haiku, humor, politics

Calliope and Geology

The juxtaposition in my title is weird, but Calliope is unfazed.  After all, she is the ancient Greek muse of eloquence, epic poetry, and circus music.


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As American politics in 2016 illustrates, Calliope’s portfolio is not as weird as I would wish.  Neither is my title.

Stale Bread Can Wait
|My muse is stingy (when implored)
|or really bitchy (when ignored).
|If I want to sing of croutons
|(but her fancy turns to plutons),
|I have just one way to go:
|with the mighty magma flow.

As I discovered long ago when I tried to read an English translation of Goethe’s Faust, poetry in couplets tends to sound silly even when it is dead serious.  Now that I have had my little respite from blank verse in haiku form, maybe I should go back to solemn austerity.  Maybe.

What the World Needs
|More silliness from
|those who know they are silly;
|less from the others.

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12 thoughts on “Calliope and Geology

  1. Don’t be in any hurry. Because, yea, we need all the silliness we can get right now.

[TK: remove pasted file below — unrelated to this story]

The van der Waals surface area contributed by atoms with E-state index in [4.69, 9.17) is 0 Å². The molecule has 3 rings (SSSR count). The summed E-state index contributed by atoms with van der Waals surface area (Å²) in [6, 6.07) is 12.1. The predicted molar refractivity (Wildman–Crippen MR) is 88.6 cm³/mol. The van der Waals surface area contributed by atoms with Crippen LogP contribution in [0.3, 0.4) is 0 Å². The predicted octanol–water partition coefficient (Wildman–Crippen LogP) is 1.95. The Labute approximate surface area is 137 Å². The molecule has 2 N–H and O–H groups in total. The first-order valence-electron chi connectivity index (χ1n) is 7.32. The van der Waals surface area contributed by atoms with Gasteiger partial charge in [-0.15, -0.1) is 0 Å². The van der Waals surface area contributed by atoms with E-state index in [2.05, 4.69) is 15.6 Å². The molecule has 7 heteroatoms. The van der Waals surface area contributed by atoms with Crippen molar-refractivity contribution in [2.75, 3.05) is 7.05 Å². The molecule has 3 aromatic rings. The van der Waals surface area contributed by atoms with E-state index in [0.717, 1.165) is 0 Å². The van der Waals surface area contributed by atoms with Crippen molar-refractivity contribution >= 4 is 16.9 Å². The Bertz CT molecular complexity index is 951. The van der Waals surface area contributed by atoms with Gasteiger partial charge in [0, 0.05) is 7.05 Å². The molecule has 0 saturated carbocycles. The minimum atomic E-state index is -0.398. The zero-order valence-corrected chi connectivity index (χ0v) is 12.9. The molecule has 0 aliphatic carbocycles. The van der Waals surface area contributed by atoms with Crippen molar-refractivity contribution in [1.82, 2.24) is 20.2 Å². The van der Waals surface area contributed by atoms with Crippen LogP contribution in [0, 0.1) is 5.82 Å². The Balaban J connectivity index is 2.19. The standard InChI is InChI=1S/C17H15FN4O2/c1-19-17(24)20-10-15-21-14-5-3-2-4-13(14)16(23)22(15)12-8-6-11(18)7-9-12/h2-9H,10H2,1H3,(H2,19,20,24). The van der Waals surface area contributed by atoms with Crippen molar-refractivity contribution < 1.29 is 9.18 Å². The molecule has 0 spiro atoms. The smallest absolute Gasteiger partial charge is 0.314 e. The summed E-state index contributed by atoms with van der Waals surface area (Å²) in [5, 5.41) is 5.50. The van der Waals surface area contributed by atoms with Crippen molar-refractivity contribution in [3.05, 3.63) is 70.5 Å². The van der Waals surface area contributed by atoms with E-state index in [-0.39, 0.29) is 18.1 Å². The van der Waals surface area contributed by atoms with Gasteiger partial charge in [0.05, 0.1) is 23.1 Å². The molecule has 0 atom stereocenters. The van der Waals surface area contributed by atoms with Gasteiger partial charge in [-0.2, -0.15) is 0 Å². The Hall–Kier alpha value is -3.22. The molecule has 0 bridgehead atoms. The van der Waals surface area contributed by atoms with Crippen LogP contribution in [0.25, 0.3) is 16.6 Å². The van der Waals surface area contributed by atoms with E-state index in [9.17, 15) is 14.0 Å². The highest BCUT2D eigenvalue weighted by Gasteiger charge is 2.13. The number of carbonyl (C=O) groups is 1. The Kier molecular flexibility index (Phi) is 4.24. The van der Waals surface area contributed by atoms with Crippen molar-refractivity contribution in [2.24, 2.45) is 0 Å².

Leave it to Mel to go (in a mere 6 lines…and fairly coherent!) from salad adornments to crystallized intrusive igneous rock!

    Confession: I had to “Google” plutons. I was sitting next to Cheryl Coons during my Geology class and all semester my mind was on her thighs instead of the lessons.

    *** bows deeply with respect for even attempting to read Goethe, in any language ***

    Liked by 1 person

    1. There were not many distractions in my classes, but a classroom bldg with floor-2-ceiling windows was across a narrow walkway from my dorm room’s window. The view across and a little upward could be interesting.


  2. I liked your lighthearted poem. I remember having to study poetry written in couplets at high school. I couldn’t help feeling the most appropriate use for it seemed to be mock-epics of poets like Pope. I think you’re right. As a poetic form, it can sound overblown and funny.

    Liked by 1 person

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